Like Grashley said, consult your hitch manual to see how to increase the tension on the equalizing bars.  Depending on the hitch, the head may tilt back so the bars start out at a greater downward angle before you lift them up to the trailer, or if the chain length stays within the minimum length requirement you may be able to just shorten the chains by a link or two.

What you want to achieve is having the truck settle an equal amount at both front and rear when you have the trailer attached, so it is at the same posture as when the truck is unloaded.

The second part of the setup is making sure the trailer is level when it is hitched to the truck.  This is adjusted by moving the hitch head up or down on the shank so the trailer sits level.
« Last Edit: March 05, 2018, 08:32:55 PM by Lou Schneider »

kdbgoat

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Re: Advice on Weight Distributing Hitch...do these weights seem right?
« Reply #3 on: March 05, 2018, 08:37:40 PM »
I never thought I would say this, but I totally disagree with you Lou. That's the way wdh's used to be set up, but no longer. Setting a hitch up like that has proven to cause dangerous bump steer. Yes, I know thousands have set their hitch like that, but it doesn't make it right. Going by height to drop the tow vehicle the same front and back will transfer too much weight to the front axle. The front axle should never weight more with the spring bars loaded than what is on it until hitched from the trailer. If there is 4400# on the front axle with no trailer hooked up, there shouldn't be more than 4400# with the spring bars set. Ford, and I think GM recommend only placing 50% of the weight back on the front axle. Say 4400# no trailer, then 3600# with trailer and no spring bars the final weight should be 4000# with the spring bars set. Personally, I like a bit more. Some of the hitch manufacturers are putting this in their instructions. The rear end will end up where it ends up. If it sags too much, get more truck.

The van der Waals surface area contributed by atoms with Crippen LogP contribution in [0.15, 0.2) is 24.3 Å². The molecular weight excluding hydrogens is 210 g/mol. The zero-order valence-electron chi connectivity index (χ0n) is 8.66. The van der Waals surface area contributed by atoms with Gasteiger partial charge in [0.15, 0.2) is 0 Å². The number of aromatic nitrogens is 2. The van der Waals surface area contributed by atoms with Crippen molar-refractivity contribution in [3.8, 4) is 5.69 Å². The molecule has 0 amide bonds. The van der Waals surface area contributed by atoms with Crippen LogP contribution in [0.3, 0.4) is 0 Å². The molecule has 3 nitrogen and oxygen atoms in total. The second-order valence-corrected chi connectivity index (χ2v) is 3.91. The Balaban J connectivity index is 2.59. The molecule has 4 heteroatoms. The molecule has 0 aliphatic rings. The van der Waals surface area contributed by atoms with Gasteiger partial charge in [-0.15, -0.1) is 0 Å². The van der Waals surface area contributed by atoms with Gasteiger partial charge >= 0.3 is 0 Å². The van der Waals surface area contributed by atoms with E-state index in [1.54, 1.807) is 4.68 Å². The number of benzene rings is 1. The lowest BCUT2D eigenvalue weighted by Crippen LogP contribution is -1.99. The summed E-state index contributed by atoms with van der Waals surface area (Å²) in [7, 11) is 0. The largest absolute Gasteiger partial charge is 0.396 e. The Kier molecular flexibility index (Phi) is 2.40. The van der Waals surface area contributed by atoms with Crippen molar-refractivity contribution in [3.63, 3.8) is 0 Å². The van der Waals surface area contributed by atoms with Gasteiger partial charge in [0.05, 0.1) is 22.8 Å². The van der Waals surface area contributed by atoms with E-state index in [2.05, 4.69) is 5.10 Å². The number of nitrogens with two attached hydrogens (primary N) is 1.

« Last Edit: March 06, 2018, 09:07:10 AM by kdbgoat »
I know you believe you understand what you think I said,
But I am not sure you realize what you heard is not what I meant


2016 Leprechaun 319DS

Redrockerstl55

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    • Adventuring Today
Re: Advice on Weight Distributing Hitch...do these weights seem right?
« Reply #4 on: March 06, 2018, 08:55:19 AM »
Thank you everyone.

I'm going to take some measurements before I hook up the trailer and then after to see what is going on...I really have no idea. 

The 4400 unhooked to 3600 hooked to idea on front axle of 4000 lbs example is probably somewhere around what is going on with my trailer (obviously different weighs but the concept is similar). 

I do think I need to get more weight in the back of the trailer...I have an entire bunk room back there that I can put some of our heavier equipment in when we travel.  I do think there can be better balance between the weight on the hitch/rear axel and the front.  Plus this may help with sway. 

This trailer does put me at near max capacity on my payload of my truck.  F250's are under rated but I am a victim of many other first time RV'ers and I should have purchased a F350.  You live and learn. 

I just need to make this work for about 3 years and then we are planning on upgrading.  In the meantime I need to make sure we are rolling as safe as possible.  The truck is capable I just need to make sure everything is set up as close to ideal as possible. 

We are not full timers...we go on about 6-10 trips a year and most of them are within 3 hours of our home.